Laboratory for Chemistry and Life Science Institute of Innovative Research TOKYO INSTITUTE OF TECHNOLOGY



Latest Research

  • 2023.02.01
  • Yamamoto-Imaoka Group

Electron Microscopy Opens Up the Chemistry of Atoms and Their Assemblies

 The essence of chemical bonding is the recombination of bonds between atoms. Simply put, the study of chemical bonds between typical elements or between transition metals and typical elements and their properties is called organic chemistry, coordination chemistry, and inorganic chemistry. Chemistry has been developed by isolating substances, i.e., stable molecules and solids, analyzing their structures, and evaluating their physical properties. On the other hand, the existence of many intermetallic bonds has never been confirmed. This is because many of the bonds are weaker than those of typical elements and cause phase separation, making it difficult to isolate them as molecules or solids. However, recent catalytic science has focused on the importance of not only stably isolated compounds but also sub-nanoscale metals and tiny atomic aggregates that are formed in a very short time. According to theoretical calculations, such atomic assemblies do not always have the same static structure but are thought to have a dynamic structure that undergoes isomerization very frequently. Therefore, X-ray structural analysis, which has been used in chemistry to determine the structure of molecules and solids, cannot resolve the substance because its structure is averaged over time. Unfortunately, the structure of sub-nanomaterials could only be described as "amorphous."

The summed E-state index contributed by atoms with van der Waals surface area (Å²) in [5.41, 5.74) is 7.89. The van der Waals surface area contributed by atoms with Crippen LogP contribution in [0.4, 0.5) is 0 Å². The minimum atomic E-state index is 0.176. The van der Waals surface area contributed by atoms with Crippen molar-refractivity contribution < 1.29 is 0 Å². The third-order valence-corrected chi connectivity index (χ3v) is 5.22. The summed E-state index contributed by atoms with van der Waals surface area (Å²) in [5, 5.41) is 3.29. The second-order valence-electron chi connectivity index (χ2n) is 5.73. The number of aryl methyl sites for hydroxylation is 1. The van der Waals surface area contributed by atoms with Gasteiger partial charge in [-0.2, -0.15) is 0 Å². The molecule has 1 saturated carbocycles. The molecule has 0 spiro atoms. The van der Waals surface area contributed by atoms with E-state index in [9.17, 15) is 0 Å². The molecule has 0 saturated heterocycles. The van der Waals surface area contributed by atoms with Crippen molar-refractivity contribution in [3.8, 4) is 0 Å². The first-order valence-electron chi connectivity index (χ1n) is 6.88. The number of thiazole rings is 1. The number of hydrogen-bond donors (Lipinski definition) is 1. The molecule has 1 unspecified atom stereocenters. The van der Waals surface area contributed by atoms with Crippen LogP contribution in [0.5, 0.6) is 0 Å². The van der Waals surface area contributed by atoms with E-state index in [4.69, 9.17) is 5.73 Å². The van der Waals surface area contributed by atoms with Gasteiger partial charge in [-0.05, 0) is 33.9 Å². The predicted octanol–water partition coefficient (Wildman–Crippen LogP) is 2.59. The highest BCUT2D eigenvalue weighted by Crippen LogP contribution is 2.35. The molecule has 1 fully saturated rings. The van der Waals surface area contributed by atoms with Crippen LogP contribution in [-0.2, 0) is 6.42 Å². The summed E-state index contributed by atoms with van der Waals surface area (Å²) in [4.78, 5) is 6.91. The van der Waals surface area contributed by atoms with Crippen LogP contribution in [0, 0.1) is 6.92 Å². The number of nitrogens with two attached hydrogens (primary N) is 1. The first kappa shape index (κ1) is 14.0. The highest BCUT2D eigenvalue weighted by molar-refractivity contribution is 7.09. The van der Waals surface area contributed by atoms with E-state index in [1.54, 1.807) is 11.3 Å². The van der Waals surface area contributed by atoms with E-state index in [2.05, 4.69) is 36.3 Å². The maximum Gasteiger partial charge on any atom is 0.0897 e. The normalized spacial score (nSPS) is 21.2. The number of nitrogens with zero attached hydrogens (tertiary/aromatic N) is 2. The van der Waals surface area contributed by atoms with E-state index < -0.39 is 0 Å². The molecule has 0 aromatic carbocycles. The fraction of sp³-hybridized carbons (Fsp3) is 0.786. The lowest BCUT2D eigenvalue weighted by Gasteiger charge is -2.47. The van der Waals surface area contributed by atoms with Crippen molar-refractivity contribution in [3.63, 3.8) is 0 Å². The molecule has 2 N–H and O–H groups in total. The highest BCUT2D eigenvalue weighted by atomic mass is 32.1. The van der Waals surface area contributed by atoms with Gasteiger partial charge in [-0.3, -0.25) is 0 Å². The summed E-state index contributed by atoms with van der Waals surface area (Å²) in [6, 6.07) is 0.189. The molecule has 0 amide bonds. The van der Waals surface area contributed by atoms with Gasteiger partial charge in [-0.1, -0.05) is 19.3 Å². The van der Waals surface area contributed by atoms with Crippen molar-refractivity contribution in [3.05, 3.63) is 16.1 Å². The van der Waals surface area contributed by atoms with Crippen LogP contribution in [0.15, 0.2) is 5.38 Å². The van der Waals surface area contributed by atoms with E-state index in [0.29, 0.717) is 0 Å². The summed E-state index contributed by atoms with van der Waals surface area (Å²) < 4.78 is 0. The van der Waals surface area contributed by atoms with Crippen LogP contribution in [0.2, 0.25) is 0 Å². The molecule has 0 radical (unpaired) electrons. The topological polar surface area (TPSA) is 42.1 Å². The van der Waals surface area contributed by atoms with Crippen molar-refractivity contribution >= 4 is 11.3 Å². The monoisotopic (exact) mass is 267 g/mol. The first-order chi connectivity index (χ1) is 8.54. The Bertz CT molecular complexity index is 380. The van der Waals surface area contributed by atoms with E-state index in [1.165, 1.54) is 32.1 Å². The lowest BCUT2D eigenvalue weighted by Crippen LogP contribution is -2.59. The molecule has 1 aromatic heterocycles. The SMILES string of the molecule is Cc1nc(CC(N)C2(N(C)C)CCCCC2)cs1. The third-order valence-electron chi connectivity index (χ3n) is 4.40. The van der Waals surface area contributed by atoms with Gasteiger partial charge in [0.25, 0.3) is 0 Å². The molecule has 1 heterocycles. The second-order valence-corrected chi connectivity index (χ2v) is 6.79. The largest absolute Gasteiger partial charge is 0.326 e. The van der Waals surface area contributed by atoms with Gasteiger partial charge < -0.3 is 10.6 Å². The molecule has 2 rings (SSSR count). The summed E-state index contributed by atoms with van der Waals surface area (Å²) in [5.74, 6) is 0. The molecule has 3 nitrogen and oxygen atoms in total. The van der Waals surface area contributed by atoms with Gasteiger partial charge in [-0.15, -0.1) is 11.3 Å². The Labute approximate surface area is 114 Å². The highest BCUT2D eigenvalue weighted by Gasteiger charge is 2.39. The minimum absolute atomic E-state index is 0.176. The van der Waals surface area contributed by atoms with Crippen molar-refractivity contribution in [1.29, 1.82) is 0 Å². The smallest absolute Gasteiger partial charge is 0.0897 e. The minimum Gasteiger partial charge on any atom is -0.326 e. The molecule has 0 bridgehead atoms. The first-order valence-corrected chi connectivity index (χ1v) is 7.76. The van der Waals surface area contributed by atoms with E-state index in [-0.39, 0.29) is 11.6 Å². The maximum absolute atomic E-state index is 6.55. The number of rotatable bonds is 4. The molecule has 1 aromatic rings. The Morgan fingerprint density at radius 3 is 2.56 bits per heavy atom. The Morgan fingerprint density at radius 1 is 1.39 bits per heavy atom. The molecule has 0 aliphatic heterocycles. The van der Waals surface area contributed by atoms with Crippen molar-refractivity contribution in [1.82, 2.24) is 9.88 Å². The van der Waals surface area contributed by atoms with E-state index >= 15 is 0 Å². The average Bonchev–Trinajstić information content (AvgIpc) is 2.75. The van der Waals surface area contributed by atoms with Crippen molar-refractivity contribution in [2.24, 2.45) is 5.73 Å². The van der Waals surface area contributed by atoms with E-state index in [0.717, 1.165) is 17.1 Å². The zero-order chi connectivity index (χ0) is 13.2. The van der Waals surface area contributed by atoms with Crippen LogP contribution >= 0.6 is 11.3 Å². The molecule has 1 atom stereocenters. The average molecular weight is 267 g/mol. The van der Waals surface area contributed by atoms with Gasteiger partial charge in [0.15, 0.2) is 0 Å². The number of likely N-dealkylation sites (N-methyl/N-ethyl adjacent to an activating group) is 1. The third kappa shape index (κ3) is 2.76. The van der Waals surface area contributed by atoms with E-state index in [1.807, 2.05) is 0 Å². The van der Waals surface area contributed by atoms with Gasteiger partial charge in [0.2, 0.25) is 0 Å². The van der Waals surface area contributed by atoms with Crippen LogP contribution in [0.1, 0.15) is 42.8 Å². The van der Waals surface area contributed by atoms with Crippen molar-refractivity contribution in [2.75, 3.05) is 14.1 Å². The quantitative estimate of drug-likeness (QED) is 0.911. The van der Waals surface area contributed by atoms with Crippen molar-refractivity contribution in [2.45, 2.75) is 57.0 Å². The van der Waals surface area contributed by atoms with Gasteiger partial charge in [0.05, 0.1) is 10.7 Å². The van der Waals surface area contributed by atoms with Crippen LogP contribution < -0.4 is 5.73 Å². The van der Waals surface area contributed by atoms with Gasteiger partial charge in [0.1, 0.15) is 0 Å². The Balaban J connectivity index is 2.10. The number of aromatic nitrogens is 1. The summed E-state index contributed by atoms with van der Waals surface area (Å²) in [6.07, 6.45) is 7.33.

Electron microscopy is a very powerful tool as a method for exploring the nature of these not-always-stable substances; the innovation in biomolecular structure analysis sparked by cryo-electron microscopy, which won the 2017 Nobel Laureate in Chemistry, is still fresh in our minds. Due to recent advances in aberration correction techniques, electron microscopy is one of the tools that can directly observe the extremes of smaller chemical entities - a single atom - in real-time. More recently, atomic resolution observations have been realized at low acceleration voltages to avoid material destruction by accelerated electron beam probes, allowing direct observation of atom dynamics. However, many of the results reported in the late 2000s and early 2010s regarding the observation of metal atomic aggregates (clusters) were considered to be the process of particle decay rather than the steady state of matter.